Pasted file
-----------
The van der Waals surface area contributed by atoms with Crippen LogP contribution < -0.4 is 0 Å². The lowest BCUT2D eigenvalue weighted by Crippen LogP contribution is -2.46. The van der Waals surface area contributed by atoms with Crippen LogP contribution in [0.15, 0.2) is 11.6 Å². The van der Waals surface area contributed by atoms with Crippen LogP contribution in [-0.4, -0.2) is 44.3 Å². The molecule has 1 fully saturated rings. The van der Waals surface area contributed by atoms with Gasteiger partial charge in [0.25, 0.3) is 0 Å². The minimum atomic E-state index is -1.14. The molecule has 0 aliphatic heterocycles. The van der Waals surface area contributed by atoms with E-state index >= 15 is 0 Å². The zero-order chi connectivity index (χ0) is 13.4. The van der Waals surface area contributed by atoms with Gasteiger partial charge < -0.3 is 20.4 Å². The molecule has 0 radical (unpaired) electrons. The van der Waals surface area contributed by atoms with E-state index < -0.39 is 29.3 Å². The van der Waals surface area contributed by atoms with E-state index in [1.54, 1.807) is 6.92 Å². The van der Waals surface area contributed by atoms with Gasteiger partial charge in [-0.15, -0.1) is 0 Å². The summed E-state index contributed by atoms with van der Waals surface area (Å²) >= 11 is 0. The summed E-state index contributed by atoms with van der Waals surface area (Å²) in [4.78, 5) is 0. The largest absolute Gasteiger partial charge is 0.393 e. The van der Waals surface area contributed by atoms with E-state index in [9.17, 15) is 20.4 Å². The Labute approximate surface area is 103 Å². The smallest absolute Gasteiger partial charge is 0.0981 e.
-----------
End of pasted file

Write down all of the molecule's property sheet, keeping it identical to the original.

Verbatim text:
The van der Waals surface area contributed by atoms with Crippen LogP contribution < -0.4 is 0 Å². The lowest BCUT2D eigenvalue weighted by Crippen LogP contribution is -2.46. The van der Waals surface area contributed by atoms with Crippen LogP contribution in [0.15, 0.2) is 11.6 Å². The van der Waals surface area contributed by atoms with Crippen LogP contribution in [-0.4, -0.2) is 44.3 Å². The molecule has 1 fully saturated rings. The van der Waals surface area contributed by atoms with Gasteiger partial charge in [0.25, 0.3) is 0 Å². The minimum atomic E-state index is -1.14. The molecule has 0 aliphatic heterocycles. The van der Waals surface area contributed by atoms with E-state index >= 15 is 0 Å². The zero-order chi connectivity index (χ0) is 13.4. The van der Waals surface area contributed by atoms with Gasteiger partial charge < -0.3 is 20.4 Å². The molecule has 0 radical (unpaired) electrons. The van der Waals surface area contributed by atoms with E-state index < -0.39 is 29.3 Å². The van der Waals surface area contributed by atoms with E-state index in [1.54, 1.807) is 6.92 Å². The van der Waals surface area contributed by atoms with Gasteiger partial charge in [-0.15, -0.1) is 0 Å². The summed E-state index contributed by atoms with van der Waals surface area (Å²) >= 11 is 0. The summed E-state index contributed by atoms with van der Waals surface area (Å²) in [4.78, 5) is 0. The largest absolute Gasteiger partial charge is 0.393 e. The van der Waals surface area contributed by atoms with E-state index in [9.17, 15) is 20.4 Å². The Labute approximate surface area is 103 Å². The smallest absolute Gasteiger partial charge is 0.0981 e.